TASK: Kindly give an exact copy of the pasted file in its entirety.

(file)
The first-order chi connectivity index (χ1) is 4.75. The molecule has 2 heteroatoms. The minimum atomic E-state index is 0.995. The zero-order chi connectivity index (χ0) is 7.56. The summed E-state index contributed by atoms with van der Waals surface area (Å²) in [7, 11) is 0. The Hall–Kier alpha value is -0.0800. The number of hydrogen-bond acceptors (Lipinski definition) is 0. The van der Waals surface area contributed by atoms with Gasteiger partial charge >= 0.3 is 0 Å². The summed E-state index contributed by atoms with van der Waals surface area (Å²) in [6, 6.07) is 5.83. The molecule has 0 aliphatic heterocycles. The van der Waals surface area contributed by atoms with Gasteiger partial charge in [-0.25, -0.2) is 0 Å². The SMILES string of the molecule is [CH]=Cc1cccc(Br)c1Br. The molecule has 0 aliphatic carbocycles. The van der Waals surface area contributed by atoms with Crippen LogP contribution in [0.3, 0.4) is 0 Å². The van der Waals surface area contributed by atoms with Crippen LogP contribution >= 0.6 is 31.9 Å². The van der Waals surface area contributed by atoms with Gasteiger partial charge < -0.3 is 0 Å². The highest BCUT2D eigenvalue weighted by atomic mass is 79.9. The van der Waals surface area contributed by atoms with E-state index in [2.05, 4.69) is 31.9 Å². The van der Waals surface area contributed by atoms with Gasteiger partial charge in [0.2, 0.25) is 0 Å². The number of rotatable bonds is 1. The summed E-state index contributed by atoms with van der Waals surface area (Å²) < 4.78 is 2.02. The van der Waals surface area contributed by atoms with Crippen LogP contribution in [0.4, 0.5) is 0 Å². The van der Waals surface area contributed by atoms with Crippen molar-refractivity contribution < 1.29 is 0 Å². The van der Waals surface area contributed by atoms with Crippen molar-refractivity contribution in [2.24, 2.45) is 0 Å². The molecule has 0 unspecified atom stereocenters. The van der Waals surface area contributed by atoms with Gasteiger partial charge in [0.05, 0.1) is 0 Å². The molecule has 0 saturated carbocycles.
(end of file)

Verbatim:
The first-order chi connectivity index (χ1) is 4.75. The molecule has 2 heteroatoms. The minimum atomic E-state index is 0.995. The zero-order chi connectivity index (χ0) is 7.56. The summed E-state index contributed by atoms with van der Waals surface area (Å²) in [7, 11) is 0. The Hall–Kier alpha value is -0.0800. The number of hydrogen-bond acceptors (Lipinski definition) is 0. The van der Waals surface area contributed by atoms with Gasteiger partial charge >= 0.3 is 0 Å². The summed E-state index contributed by atoms with van der Waals surface area (Å²) in [6, 6.07) is 5.83. The molecule has 0 aliphatic heterocycles. The van der Waals surface area contributed by atoms with Gasteiger partial charge in [-0.25, -0.2) is 0 Å². The SMILES string of the molecule is [CH]=Cc1cccc(Br)c1Br. The molecule has 0 aliphatic carbocycles. The van der Waals surface area contributed by atoms with Crippen LogP contribution in [0.3, 0.4) is 0 Å². The van der Waals surface area contributed by atoms with Crippen LogP contribution >= 0.6 is 31.9 Å². The van der Waals surface area contributed by atoms with Gasteiger partial charge < -0.3 is 0 Å². The highest BCUT2D eigenvalue weighted by atomic mass is 79.9. The van der Waals surface area contributed by atoms with E-state index in [2.05, 4.69) is 31.9 Å². The van der Waals surface area contributed by atoms with Gasteiger partial charge in [0.2, 0.25) is 0 Å². The number of rotatable bonds is 1. The summed E-state index contributed by atoms with van der Waals surface area (Å²) < 4.78 is 2.02. The van der Waals surface area contributed by atoms with Crippen LogP contribution in [0.4, 0.5) is 0 Å². The van der Waals surface area contributed by atoms with Crippen molar-refractivity contribution < 1.29 is 0 Å². The van der Waals surface area contributed by atoms with Crippen molar-refractivity contribution in [2.24, 2.45) is 0 Å². The molecule has 0 unspecified atom stereocenters. The van der Waals surface area contributed by atoms with Gasteiger partial charge in [0.05, 0.1) is 0 Å². The molecule has 0 saturated carbocycles.